Finally, an empty list (or set, or any other sequence) is false, so there's no reason to explicitly compare to the empty list.

While I'm at it, I'm going to PEP8-ify the spacing to make it easier to see the indentation.

So:

def isWordGuessed(secretWord):
    guess = 0
    lettersGuessed = ''
    secretLetters = set(secretWord)
    while guess <= 8:
        letter = input('Enter a letter: ')
        lettersGuessed += letter
        print('Letters guessed so far:', lettersGuessed)
        if letter not in secretLetters:
            guess += 1
        else:
            secretLetters.remove(letter)
            if not secretLetters:
                return True
    return False
share|improve this answer
    
Should probably be some sanity check on the secretLetters anyway - I can think of some words with more than 8 unique letters, which would end in a no win... –  Jon Clements Mar 28 '13 at 0:58
    
oh i see, ok, the only thing now is that the function doesn't return a Boolean value. it just does a print statement ('Letters guessed...) and then stops but that so far is right, i just need the a Boolean return –  Amber Roxanna Mar 28 '13 at 1:01
    
@JonClements: Hey, if the program wants to cheat and give you an unwinnable game, as long as it properly reports that you lost, that's fine, right? –  abarnert Mar 28 '13 at 1:04
    
@SteveJobs: The only return statements return boolean values, and there's no way to fall off the end without a return, so it does return a boolean value. Maybe you're having problems seeing the indentation, and therefore entering it wrong? (That's exactly why PEP 8, and the community in general, recommends indenting 4 spaces instead of 2.) –  abarnert Mar 28 '13 at 1:04
    
@abarnert ok thank you, sorry for not being clear about what i meant by return, i wanted the function to actually print True or False all I needed to do was add print statements. –  Amber Roxanna Mar 28 '13 at 1:14
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The last if statement is indented too far, causing it to be part of your while loop. Since both branches of the condition cause the function to return, it always returns on the first iteration of the loop.

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yes, but if i don't put the [if] statement in the loop, the program will wait till guess == 8 even if the user has already guessed the word correctly –  Amber Roxanna Mar 28 '13 at 0:50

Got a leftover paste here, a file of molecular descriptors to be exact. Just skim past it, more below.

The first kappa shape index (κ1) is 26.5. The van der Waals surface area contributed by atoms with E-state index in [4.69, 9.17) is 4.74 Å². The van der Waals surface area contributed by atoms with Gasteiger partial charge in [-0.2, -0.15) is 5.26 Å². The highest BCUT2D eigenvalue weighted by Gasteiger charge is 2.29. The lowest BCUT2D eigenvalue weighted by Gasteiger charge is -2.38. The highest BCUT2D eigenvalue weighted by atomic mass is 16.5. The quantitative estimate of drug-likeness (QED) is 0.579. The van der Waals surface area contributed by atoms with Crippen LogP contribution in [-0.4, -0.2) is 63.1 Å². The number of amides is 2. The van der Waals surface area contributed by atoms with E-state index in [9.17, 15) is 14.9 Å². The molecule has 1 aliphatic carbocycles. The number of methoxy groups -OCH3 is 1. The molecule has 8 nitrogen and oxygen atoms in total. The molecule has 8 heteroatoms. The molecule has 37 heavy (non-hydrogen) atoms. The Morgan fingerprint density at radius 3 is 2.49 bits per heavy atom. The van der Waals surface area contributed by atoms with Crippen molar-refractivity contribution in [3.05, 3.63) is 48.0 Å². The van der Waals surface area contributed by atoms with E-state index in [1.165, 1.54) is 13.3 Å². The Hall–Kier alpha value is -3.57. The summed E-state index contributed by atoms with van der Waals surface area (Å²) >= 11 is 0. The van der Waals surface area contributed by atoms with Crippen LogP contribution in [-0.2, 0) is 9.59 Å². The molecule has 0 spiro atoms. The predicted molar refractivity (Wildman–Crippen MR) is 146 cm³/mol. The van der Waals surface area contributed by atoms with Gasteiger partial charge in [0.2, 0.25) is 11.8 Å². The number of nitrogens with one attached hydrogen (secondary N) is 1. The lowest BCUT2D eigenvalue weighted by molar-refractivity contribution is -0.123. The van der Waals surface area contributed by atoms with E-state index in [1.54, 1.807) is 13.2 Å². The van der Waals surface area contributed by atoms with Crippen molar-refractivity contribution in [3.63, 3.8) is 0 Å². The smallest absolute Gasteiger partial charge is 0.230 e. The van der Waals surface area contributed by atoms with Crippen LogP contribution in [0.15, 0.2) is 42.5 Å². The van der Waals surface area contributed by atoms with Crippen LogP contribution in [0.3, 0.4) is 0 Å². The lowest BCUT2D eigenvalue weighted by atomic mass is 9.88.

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You just need to move your return for the False case. Basically, the way your code is written right now, you will never go back to the beginning of your loop. Also, as noted by abarnert, you will never exit the loop because you are reinitializing secretLetters every time you loop. You have to initialize it outside the loop. Your code should look like this:

secretWord = 'hello'
lettersGuessed = []

def isWordGuessed(secretWord,lettersGuessed):
    guess  = 0
    secretLetters = list(secretWord)
    secretWordLen = len(secretLetters)
    while guess <= 8:
        letter = input('Enter a letter: ')
        lettersGuessed.append(letter)

        print('Letters guessed so far: ',lettersGuessed)

        if letter not in secretLetters:
            guess += 1

        while letter in secretLetters:
            secretLetters.remove(letter)

        if secretLetters == []:
            #Return true if all correct letters have been guessed
            return True

    #Return false if guessed incorrectly eight times
    return False
share|improve this answer
    
i see, but if i guess h,e,l,o the program still asks me for another letter when it should just stop and return True –  Amber Roxanna Mar 28 '13 at 0:55
    
@SteveJobs: That's yet another problem, the one I described in a comment, and showed the fix for in my answer. –  abarnert Mar 28 '13 at 0:56
    
Ah, missed that issue. Edited my comment to reflect the second change. –  Vorticity Mar 28 '13 at 0:59